SALT LAKE CITY – President Donald Trump announced Monday that he is drastically scaling back two national monuments established in Utah by his Democratic predecessors, the largest reduction of public lands protection in U.S. history.
Trump's move to shrink the Bears Ears and Grand Staircase-Escalante national monuments by more than 1.1 million acres and more than 800,000 acres, respectively, immediately sparked an outpouring of praise from conservative lawmakers as well as activists' protests outside the White House and in Utah. It also plunges the Trump administration into uncharted legal territory since no president has sought to modify monuments established under the 1906 Antiquities Act in more than half a century.
His decision removes more than 2 million acres from the two sites, which potentially could now be leased for energy exploration or opened for specific activities such as motorized vehicle use.
"You know best how to conserve these lands for many, many years to come," Trump told a rally in Salt Lake City.
Conservatives have long sought to curb a president's unilateral power to safeguard federal lands and waters under the law, a practice that both Democrats and Republicans have pursued since it was enacted under Theodore Roosevelt. The issue has been a particular flash point in the West, where some local residents feel the federal government already imposes too many restrictions on development and others, including tribal officials, feel greater protections of ancient sites are needed.
Even before Trump made the announcement as part of a day trip to the state, National Cattlemen's Beef Association Craig Uden was hailing the resized designations.
"We are grateful that today's action will allow ranchers to resume their role as responsible stewards of the land and drivers of rural economies," Uden said. "Going forward, it is critical that we reform the Antiquities Act to ensure that those whose livelihoods and communities depend on the land have a voice in federal land management decisions."
State Sen. Kevin VanTassell, a Republican from Vernal, said there was widespread support in the legislature for Trump's move and among Utah residents, who he said have respect for the state's resources.
"People are tired of the federal government locking up our land," he said. "It's an overreach. Imagine if you put one of these monuments smack dab in the middle of New York."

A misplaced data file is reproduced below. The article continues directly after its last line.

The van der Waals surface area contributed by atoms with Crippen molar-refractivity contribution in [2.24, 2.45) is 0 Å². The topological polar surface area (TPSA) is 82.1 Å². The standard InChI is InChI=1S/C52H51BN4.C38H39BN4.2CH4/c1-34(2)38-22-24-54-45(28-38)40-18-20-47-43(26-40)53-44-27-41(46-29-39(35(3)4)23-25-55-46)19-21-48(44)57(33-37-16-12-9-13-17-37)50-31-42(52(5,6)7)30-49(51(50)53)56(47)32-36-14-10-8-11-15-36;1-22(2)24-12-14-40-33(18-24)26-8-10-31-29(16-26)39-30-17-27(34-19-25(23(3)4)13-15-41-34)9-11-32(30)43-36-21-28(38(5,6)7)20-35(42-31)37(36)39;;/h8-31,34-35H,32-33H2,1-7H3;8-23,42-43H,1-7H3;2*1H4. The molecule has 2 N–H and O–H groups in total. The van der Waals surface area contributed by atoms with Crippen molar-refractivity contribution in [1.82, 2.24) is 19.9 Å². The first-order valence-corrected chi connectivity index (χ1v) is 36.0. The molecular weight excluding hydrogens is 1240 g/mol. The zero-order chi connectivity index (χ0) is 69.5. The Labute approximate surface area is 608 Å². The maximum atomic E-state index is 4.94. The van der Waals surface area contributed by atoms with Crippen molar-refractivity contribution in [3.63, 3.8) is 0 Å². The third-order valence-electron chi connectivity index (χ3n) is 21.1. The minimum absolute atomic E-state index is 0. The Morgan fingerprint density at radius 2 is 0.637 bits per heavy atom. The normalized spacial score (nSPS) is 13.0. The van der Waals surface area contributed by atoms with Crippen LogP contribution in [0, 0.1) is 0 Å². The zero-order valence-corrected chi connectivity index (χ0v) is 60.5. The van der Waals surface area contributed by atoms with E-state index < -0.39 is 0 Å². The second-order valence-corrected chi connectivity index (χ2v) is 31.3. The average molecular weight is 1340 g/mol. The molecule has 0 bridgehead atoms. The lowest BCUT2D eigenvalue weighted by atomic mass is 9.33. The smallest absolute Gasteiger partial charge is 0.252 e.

But a series of rallies that opponents began over the weekend continued Monday at the Utah Capitol, where about 300 demonstrators were gathered before Trump arrived. Against the backdrop of the dome and snowy grounds, they chanted "LOCK HIM UP!" and lofted signs reading "Fake President" and "Pussy Grabber."
Roughly 5,000 people have protested there since Saturday, according to one of the organizers, Lindsey Beebe.
Conservation advocates and tribal representatives have for months been preparing legal briefs that aim to block the monument changes in federal court.
Doug Weaver, a partner at the firm Hogan Lovells who represents the Conservation Lands Foundation, Utah Diné Bikéyah and other groups, said the "watershed" moment on this issue came with the 1976 Federal Land Policy and Management Act. "Congress made very clear, as a matter of law, that they intend to delegate only that which has been expressly delegated in terms of management of federal lands," he said – which would mean a president can establish a monument under the Antiquities Act but not "rescind or substantially reduce" a site, he added.
Despite this legal uncertainty, Trump and his deputies have worked to address the concerns raised by Utah politicians such as Republican Sen. Orrin Hatch and executives in the mining, ranching and oil and gas industries. In April, he signed an executive order instructing Interior Secretary Ryan Zinke to review more than two dozen monuments, and he tailored the document so it would include Grand Staircase-Escalante, which Bill Clinton designated in 1996.